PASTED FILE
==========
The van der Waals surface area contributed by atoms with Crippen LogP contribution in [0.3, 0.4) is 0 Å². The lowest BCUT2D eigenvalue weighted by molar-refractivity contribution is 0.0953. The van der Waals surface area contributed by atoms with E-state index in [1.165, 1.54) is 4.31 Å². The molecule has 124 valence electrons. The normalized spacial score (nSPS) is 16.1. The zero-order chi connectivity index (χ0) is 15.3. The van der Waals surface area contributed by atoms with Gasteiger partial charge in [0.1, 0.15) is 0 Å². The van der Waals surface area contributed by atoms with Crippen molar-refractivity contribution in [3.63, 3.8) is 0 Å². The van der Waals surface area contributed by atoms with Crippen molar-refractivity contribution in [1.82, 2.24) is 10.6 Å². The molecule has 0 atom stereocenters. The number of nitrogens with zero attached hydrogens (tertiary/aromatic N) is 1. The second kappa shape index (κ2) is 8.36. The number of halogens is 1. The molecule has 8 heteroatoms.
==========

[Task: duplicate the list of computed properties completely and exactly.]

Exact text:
The van der Waals surface area contributed by atoms with Crippen LogP contribution in [0.3, 0.4) is 0 Å². The lowest BCUT2D eigenvalue weighted by molar-refractivity contribution is 0.0953. The van der Waals surface area contributed by atoms with E-state index in [1.165, 1.54) is 4.31 Å². The molecule has 124 valence electrons. The normalized spacial score (nSPS) is 16.1. The zero-order chi connectivity index (χ0) is 15.3. The van der Waals surface area contributed by atoms with Gasteiger partial charge in [0.1, 0.15) is 0 Å². The van der Waals surface area contributed by atoms with Crippen molar-refractivity contribution in [3.63, 3.8) is 0 Å². The van der Waals surface area contributed by atoms with Crippen molar-refractivity contribution in [1.82, 2.24) is 10.6 Å². The molecule has 0 atom stereocenters. The number of nitrogens with zero attached hydrogens (tertiary/aromatic N) is 1. The second kappa shape index (κ2) is 8.36. The number of halogens is 1. The molecule has 8 heteroatoms.